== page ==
While the book was in publishing hiatus, I did more interviews, including meeting America’s last World War I soldier. I sent out letters again to literary agents and not a single positive reply. Those are the letters that are now sitting in my filing cabinet awaiting recycling.
I then tried a different tact. I wrote to some academic publishers, including my alma mater’s publishing house, the largest one in the country. The Johns Hopkins University Press editor told me that he thought the book was “too commercial” for them, and every other academic press rejected The Last Leaf too. I also wrote to some medium-sized publishing houses. One day, I came back to my office and I had a message from the editor at Prometheus Books in Amherst, New York. He said they were very intrigued by my book. He was concerned, however, because he saw an old internet listing that I had already published The Last Leaf in 2005. I painfully explained the entire tortured history of the book and I assured him that it had not been published. Prometheus bought it.
On that December afternoon, my wife took my son out on errands so I could clean the infamous third drawer, as well as the rest of my office. As a perverse form of entertainment, I read some of the literary agent rejection letters. Some were impersonal third generation photocopies, some were photocopies but the agent wrote my name at the top. They went into the blue recycling bin. Others told me that the book was not focused enough and one wrote to me that, while an interesting concept, the book was simply not saleable. “Ha ha sucker!” I yelled at that letter as I put it into the bin. A few agents wrote back kind and encouraging letters, including one man who said that I should start by doing a series of magazine articles on the final survivors and then turn the concept into a book. Into the bin with the other rejection letters. I also recycled all my earlier drafts of the book.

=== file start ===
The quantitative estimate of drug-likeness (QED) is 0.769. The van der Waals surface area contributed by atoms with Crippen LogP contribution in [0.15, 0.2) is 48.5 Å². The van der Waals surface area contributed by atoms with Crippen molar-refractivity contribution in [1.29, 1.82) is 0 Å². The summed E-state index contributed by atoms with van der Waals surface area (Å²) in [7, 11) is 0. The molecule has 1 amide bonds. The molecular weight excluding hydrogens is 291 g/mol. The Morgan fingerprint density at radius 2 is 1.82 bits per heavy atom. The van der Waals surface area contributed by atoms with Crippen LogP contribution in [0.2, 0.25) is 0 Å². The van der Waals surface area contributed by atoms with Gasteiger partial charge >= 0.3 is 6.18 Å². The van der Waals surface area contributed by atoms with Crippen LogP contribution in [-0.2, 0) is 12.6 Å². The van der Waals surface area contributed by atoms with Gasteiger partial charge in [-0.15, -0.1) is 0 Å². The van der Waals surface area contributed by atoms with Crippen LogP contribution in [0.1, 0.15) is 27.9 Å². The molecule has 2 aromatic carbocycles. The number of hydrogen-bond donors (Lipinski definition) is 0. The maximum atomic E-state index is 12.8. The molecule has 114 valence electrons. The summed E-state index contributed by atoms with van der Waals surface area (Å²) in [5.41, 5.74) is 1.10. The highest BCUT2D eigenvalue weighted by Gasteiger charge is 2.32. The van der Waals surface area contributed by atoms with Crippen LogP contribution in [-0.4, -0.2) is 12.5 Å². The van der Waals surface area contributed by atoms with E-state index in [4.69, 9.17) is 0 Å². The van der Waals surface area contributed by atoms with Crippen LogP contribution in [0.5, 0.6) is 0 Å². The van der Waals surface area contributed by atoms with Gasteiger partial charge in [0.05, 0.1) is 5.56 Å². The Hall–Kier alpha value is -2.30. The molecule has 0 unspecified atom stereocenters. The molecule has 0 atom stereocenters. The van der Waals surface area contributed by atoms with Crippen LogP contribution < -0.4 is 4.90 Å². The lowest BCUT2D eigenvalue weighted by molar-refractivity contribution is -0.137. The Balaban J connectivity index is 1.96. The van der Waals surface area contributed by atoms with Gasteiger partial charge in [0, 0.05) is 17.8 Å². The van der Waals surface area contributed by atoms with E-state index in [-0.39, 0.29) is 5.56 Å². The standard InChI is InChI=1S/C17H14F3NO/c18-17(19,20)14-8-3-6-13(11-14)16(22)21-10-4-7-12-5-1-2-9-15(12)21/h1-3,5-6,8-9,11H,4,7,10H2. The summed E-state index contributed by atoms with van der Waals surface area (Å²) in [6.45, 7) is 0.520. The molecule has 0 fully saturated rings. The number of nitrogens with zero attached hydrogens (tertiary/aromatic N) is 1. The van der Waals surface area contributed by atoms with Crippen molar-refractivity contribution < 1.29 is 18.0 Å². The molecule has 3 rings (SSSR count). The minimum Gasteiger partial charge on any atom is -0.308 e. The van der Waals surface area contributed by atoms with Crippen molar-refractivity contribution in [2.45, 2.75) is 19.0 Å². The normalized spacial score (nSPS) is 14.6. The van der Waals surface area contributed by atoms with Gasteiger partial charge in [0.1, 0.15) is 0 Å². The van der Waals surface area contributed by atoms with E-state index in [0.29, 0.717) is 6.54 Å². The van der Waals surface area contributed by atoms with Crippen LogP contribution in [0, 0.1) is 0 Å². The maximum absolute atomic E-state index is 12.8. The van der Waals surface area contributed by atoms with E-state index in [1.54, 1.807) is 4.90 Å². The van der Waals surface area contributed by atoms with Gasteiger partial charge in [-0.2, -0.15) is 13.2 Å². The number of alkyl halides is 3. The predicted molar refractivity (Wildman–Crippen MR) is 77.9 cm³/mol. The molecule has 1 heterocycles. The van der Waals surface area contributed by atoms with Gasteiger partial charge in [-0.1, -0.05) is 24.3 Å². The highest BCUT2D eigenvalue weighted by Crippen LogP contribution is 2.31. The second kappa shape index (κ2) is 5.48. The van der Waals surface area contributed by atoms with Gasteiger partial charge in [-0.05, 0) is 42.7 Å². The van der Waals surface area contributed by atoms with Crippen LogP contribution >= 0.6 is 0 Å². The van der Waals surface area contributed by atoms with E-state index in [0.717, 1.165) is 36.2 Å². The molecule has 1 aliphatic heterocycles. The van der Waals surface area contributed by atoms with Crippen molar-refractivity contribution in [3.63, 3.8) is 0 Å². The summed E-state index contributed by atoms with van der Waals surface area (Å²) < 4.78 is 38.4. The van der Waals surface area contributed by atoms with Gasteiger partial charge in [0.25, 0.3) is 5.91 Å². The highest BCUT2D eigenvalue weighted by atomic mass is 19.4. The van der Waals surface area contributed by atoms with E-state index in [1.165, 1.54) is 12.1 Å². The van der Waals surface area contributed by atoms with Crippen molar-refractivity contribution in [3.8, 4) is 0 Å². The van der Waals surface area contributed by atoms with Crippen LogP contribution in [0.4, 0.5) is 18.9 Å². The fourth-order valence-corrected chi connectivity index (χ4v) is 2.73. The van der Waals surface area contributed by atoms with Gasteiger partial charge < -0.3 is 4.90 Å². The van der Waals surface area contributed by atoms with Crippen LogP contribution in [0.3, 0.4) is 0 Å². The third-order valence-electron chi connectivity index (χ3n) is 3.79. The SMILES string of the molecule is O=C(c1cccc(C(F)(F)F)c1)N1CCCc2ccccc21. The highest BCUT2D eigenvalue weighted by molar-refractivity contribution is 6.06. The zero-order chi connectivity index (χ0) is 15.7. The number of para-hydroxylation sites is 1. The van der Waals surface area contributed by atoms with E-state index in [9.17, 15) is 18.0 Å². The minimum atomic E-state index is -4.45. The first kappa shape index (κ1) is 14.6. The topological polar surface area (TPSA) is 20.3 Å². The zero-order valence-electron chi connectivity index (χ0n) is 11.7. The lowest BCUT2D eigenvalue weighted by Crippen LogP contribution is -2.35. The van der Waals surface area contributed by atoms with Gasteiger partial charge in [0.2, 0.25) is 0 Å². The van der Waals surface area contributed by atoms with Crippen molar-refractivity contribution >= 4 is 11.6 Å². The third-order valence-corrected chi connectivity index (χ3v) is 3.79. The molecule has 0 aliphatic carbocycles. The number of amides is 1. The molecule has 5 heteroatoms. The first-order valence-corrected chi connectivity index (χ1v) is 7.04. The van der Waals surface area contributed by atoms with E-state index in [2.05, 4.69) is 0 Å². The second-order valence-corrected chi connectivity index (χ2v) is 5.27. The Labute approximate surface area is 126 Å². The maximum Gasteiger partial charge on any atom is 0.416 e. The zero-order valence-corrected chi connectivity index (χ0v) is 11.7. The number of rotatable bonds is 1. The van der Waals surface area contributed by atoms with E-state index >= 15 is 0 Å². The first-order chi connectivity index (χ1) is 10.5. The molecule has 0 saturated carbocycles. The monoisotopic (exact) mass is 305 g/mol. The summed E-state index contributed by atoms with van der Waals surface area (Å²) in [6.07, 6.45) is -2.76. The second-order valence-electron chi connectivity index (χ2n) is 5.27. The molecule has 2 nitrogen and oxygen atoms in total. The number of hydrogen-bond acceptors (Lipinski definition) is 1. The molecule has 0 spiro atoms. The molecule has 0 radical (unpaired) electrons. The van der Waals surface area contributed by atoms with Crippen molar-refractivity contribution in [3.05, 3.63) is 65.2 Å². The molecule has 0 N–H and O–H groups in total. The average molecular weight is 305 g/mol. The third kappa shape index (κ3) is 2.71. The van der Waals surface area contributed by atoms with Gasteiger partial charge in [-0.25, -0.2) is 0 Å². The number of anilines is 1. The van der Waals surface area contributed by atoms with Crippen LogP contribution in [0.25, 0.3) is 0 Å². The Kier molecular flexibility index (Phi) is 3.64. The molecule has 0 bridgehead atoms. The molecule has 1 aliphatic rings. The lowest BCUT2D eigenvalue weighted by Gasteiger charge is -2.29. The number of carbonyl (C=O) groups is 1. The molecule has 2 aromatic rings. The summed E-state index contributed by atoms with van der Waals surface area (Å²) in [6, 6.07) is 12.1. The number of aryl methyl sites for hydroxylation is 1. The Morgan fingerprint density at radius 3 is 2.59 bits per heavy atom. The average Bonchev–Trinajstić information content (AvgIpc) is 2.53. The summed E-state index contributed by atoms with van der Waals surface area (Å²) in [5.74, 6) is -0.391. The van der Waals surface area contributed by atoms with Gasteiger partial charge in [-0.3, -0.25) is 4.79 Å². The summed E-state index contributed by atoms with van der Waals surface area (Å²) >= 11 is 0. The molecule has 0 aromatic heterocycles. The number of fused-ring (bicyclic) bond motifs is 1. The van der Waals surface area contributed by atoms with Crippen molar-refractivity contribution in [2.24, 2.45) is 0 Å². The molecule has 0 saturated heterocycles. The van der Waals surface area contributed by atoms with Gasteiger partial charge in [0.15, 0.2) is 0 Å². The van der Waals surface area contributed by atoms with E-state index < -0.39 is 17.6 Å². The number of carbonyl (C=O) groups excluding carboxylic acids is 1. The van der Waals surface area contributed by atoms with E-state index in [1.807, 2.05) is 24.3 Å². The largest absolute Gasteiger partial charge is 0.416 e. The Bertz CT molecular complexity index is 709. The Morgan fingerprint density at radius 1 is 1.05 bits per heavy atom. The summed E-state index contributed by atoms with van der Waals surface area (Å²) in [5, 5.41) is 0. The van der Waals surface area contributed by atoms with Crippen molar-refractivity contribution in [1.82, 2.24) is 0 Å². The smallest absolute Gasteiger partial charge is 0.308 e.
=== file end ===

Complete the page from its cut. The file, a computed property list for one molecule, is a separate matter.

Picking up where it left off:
I opened the top drawer, the one with all my important book files, and I flipped through them. I saw the folder for John Coolidge, son of Calvin, and I pulled out the paperwork. He was one of my first interviews, and he invited me in 1999 to visit him in Plymouth Notch, Vermont, one of the most placid areas of the state. I went into his private house where no one who visits the Coolidge Homestead was permitted. He was in a wheelchair at that point, and I gently rolled him onto his sun-drenched porch on a beautiful early spring day. He recounted his boyhood memories of seeing the charred attic timbers in the White House (remnants of the British torching the mansion during the War of 1812) and discussed the death of his brother at age sixteen from blood poisoning. As I was leaving his home, he wheeled himself over to his desk. He opened a drawer and handed me a small card with a quote from his father, the President:
- Press on: nothing in the world can take the place of perseverance. Talent will not; nothing is more common than unsuccessful men with talent. Genius will not; unrewarded genius is almost a proverb. Education will not; the world is full of educated derelicts. Persistence and determination alone are omnipotent.
It has been eleven years since Mr. Coolidge handed me that card. Neither of us had any idea how prescient the quote was.